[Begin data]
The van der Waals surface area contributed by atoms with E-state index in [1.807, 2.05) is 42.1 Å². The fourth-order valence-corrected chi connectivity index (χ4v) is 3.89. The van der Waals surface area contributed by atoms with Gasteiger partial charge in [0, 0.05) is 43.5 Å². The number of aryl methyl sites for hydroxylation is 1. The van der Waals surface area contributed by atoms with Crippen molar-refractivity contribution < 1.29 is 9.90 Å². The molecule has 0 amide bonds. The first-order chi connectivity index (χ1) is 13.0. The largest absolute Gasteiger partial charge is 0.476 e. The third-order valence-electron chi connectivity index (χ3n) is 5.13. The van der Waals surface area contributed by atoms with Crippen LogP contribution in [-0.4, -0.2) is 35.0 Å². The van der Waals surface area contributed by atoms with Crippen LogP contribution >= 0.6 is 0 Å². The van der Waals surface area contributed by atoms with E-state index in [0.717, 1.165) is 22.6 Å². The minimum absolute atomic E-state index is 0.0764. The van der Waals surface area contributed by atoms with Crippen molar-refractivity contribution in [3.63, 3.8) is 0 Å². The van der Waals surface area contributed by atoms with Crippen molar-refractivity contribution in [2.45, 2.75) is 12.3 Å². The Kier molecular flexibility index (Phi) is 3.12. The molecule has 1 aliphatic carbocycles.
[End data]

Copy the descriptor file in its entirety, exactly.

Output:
The van der Waals surface area contributed by atoms with E-state index in [1.807, 2.05) is 42.1 Å². The fourth-order valence-corrected chi connectivity index (χ4v) is 3.89. The van der Waals surface area contributed by atoms with Gasteiger partial charge in [0, 0.05) is 43.5 Å². The number of aryl methyl sites for hydroxylation is 1. The van der Waals surface area contributed by atoms with Crippen molar-refractivity contribution < 1.29 is 9.90 Å². The molecule has 0 amide bonds. The first-order chi connectivity index (χ1) is 13.0. The largest absolute Gasteiger partial charge is 0.476 e. The third-order valence-electron chi connectivity index (χ3n) is 5.13. The van der Waals surface area contributed by atoms with Crippen LogP contribution in [-0.4, -0.2) is 35.0 Å². The van der Waals surface area contributed by atoms with Crippen LogP contribution >= 0.6 is 0 Å². The van der Waals surface area contributed by atoms with E-state index in [0.717, 1.165) is 22.6 Å². The minimum absolute atomic E-state index is 0.0764. The van der Waals surface area contributed by atoms with Crippen molar-refractivity contribution in [3.63, 3.8) is 0 Å². The van der Waals surface area contributed by atoms with Crippen molar-refractivity contribution in [2.45, 2.75) is 12.3 Å². The Kier molecular flexibility index (Phi) is 3.12. The molecule has 1 aliphatic carbocycles.